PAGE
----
1942 – 1952 "Laying the Foundations"
Australia had been at war for 3 years when, in 1942, Archbishop Howard Mowll turned his attention to the youth of Sydney.
Youth ministry at the time was often led by the young people themselves, which created obvious problems as more men and women entered active military service.
Archbishop Mowll, concerned for the young people of Sydney and for what they would come back to after the war, took the step of appointing Rev Graham Delbridge as the first Chaplain for Youth in 1942.
The challenge for Graham was enormous, and under God, he laid the foundations that would forever change the landscape of youth ministry in Sydney. Sites were purchased along the Port Hacking River: ‘Le Meuse’, used for youth camps, was renamed Chaldercot in 1944, while Rathane served for welfare and spiritual work with returned service men and women, until it too was handed over for youth work in 1946.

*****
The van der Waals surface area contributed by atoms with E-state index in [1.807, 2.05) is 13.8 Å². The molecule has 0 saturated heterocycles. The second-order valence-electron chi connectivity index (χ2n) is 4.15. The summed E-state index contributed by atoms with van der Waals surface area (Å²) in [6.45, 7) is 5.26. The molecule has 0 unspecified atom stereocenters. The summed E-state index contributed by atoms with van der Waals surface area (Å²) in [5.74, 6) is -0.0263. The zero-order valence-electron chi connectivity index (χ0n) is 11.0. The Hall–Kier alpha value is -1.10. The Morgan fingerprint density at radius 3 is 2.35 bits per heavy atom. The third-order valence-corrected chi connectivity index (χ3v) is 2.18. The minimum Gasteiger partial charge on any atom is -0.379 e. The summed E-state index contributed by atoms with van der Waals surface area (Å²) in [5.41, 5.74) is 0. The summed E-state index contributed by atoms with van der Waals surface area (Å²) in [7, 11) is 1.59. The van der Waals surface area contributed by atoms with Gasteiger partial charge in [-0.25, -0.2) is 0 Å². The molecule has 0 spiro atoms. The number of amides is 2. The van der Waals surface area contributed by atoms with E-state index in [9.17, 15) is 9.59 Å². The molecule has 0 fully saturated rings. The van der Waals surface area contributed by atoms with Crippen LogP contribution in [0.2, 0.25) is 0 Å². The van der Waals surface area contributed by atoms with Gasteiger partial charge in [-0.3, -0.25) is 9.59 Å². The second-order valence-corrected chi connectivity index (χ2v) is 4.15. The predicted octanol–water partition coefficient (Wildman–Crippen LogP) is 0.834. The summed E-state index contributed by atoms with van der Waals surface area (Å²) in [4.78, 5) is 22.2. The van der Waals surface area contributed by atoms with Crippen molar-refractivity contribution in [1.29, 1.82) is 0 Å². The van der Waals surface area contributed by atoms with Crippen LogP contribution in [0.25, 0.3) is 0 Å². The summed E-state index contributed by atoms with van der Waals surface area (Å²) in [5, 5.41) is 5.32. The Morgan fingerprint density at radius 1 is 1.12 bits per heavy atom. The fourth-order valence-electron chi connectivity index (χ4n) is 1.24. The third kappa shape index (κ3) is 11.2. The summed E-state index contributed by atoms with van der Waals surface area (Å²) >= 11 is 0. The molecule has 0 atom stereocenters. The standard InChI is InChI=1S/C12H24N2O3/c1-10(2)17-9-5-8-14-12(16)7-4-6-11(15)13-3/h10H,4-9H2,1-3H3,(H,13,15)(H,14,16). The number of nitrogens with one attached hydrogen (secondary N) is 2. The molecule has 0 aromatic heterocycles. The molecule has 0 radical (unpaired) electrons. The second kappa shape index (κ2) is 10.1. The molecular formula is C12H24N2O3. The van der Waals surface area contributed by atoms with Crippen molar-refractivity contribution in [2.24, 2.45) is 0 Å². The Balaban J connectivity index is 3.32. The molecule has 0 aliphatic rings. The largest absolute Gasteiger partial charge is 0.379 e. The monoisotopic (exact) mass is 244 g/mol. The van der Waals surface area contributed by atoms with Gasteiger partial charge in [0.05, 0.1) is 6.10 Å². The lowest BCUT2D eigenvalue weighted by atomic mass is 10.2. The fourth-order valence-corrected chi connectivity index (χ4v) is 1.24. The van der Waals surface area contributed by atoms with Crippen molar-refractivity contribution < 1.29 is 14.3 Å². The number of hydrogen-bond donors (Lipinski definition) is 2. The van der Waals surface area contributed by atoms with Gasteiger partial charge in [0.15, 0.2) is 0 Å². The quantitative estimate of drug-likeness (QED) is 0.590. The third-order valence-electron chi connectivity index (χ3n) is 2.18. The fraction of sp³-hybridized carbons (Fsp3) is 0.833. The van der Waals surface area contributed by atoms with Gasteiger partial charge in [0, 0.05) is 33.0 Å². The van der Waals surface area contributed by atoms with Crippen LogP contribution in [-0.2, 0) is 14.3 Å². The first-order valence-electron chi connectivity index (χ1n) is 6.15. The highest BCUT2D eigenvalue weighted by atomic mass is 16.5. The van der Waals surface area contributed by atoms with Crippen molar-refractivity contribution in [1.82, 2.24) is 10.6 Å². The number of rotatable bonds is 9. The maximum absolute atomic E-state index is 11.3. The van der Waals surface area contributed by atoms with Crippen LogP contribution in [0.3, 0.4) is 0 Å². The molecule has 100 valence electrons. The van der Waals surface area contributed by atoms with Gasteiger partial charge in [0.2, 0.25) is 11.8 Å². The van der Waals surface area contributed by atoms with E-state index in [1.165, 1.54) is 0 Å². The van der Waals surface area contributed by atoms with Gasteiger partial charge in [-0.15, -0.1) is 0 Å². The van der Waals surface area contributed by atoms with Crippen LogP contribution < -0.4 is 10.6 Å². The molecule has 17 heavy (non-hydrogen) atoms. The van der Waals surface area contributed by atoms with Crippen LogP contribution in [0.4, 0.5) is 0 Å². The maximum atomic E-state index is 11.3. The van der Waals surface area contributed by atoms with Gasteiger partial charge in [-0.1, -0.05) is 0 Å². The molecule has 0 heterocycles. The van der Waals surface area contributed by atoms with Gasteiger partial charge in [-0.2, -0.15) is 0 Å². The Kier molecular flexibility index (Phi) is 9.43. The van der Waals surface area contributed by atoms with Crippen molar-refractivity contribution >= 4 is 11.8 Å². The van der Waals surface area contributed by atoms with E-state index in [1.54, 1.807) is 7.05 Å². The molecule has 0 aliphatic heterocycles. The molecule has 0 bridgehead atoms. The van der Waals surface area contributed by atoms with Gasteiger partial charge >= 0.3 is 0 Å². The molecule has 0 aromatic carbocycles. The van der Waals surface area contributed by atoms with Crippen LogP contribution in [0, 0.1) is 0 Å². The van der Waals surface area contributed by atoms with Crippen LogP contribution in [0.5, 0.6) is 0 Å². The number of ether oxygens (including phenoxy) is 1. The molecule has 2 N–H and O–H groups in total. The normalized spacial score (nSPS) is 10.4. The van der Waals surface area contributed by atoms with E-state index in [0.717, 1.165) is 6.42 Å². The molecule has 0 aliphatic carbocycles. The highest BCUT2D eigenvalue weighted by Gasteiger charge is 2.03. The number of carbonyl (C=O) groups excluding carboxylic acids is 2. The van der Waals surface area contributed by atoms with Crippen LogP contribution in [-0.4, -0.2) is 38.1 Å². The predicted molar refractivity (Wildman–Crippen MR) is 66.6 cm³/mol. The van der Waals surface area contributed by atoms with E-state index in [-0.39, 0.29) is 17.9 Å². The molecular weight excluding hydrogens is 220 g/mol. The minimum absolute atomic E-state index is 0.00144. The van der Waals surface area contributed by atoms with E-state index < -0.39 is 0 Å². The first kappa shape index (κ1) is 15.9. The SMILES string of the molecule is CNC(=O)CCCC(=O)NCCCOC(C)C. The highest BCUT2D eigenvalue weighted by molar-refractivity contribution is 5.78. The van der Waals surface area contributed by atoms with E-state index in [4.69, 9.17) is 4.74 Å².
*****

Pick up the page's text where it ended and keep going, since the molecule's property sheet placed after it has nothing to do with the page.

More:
That same year, a building was purchased in the city, named the Church of England National Emergency Fund (CENEF) Memorial Youth Centre, which became a centre for ministry, housing CEBS (Church of England Boys Society), GFS (Girls Friendly Society), Crusaders, the Anglican Board of Education and CEFDOS (Church of England Fellowship, Diocese of Sydney).
In 1950, the Youth Department was officially established, with Graham as its first Director. That same year, Rev Alan Langdon was also made Director for the Church of England Board of Education, a significant appointment for the future of religious education in NSW Schools.
You can read more about the history of the work of the Anglican Youth Department during the years 1942-1952 in The Delbridge Years. To purchase your copy of the book, click here.